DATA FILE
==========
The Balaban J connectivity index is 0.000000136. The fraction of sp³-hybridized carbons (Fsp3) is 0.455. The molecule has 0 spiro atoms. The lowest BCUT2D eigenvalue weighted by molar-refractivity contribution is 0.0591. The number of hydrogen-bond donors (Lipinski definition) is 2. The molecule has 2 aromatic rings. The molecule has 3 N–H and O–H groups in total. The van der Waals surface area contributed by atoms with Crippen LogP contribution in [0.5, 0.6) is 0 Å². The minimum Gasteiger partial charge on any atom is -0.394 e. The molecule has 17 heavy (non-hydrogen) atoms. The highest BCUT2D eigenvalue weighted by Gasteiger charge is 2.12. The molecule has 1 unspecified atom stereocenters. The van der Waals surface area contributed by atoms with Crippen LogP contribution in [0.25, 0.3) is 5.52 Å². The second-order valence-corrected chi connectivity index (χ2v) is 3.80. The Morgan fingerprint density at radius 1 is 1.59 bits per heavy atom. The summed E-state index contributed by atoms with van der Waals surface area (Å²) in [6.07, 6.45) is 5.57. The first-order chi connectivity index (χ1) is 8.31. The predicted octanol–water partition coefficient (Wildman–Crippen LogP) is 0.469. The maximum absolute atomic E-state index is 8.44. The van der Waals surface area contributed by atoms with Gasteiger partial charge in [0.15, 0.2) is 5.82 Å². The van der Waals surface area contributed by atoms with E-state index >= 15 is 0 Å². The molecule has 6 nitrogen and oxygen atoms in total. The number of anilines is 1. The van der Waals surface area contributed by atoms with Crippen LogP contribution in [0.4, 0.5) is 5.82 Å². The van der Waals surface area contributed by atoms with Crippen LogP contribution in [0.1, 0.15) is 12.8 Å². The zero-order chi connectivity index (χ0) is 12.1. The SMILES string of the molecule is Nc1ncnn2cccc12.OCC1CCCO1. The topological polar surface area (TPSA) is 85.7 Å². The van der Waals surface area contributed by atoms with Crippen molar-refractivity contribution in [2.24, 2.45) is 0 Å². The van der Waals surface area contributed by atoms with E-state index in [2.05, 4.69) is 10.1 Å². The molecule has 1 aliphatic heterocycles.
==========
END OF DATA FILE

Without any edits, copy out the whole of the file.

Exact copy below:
The Balaban J connectivity index is 0.000000136. The fraction of sp³-hybridized carbons (Fsp3) is 0.455. The molecule has 0 spiro atoms. The lowest BCUT2D eigenvalue weighted by molar-refractivity contribution is 0.0591. The number of hydrogen-bond donors (Lipinski definition) is 2. The molecule has 2 aromatic rings. The molecule has 3 N–H and O–H groups in total. The van der Waals surface area contributed by atoms with Crippen LogP contribution in [0.5, 0.6) is 0 Å². The minimum Gasteiger partial charge on any atom is -0.394 e. The molecule has 17 heavy (non-hydrogen) atoms. The highest BCUT2D eigenvalue weighted by Gasteiger charge is 2.12. The molecule has 1 unspecified atom stereocenters. The van der Waals surface area contributed by atoms with Crippen LogP contribution in [0.25, 0.3) is 5.52 Å². The second-order valence-corrected chi connectivity index (χ2v) is 3.80. The Morgan fingerprint density at radius 1 is 1.59 bits per heavy atom. The summed E-state index contributed by atoms with van der Waals surface area (Å²) in [6.07, 6.45) is 5.57. The first-order chi connectivity index (χ1) is 8.31. The predicted octanol–water partition coefficient (Wildman–Crippen LogP) is 0.469. The maximum absolute atomic E-state index is 8.44. The van der Waals surface area contributed by atoms with Gasteiger partial charge in [0.15, 0.2) is 5.82 Å². The van der Waals surface area contributed by atoms with E-state index >= 15 is 0 Å². The molecule has 6 nitrogen and oxygen atoms in total. The number of anilines is 1. The van der Waals surface area contributed by atoms with Crippen LogP contribution in [0.4, 0.5) is 5.82 Å². The van der Waals surface area contributed by atoms with Crippen LogP contribution in [0.1, 0.15) is 12.8 Å². The zero-order chi connectivity index (χ0) is 12.1. The SMILES string of the molecule is Nc1ncnn2cccc12.OCC1CCCO1. The topological polar surface area (TPSA) is 85.7 Å². The van der Waals surface area contributed by atoms with Crippen molar-refractivity contribution in [2.24, 2.45) is 0 Å². The van der Waals surface area contributed by atoms with E-state index in [2.05, 4.69) is 10.1 Å². The molecule has 1 aliphatic heterocycles.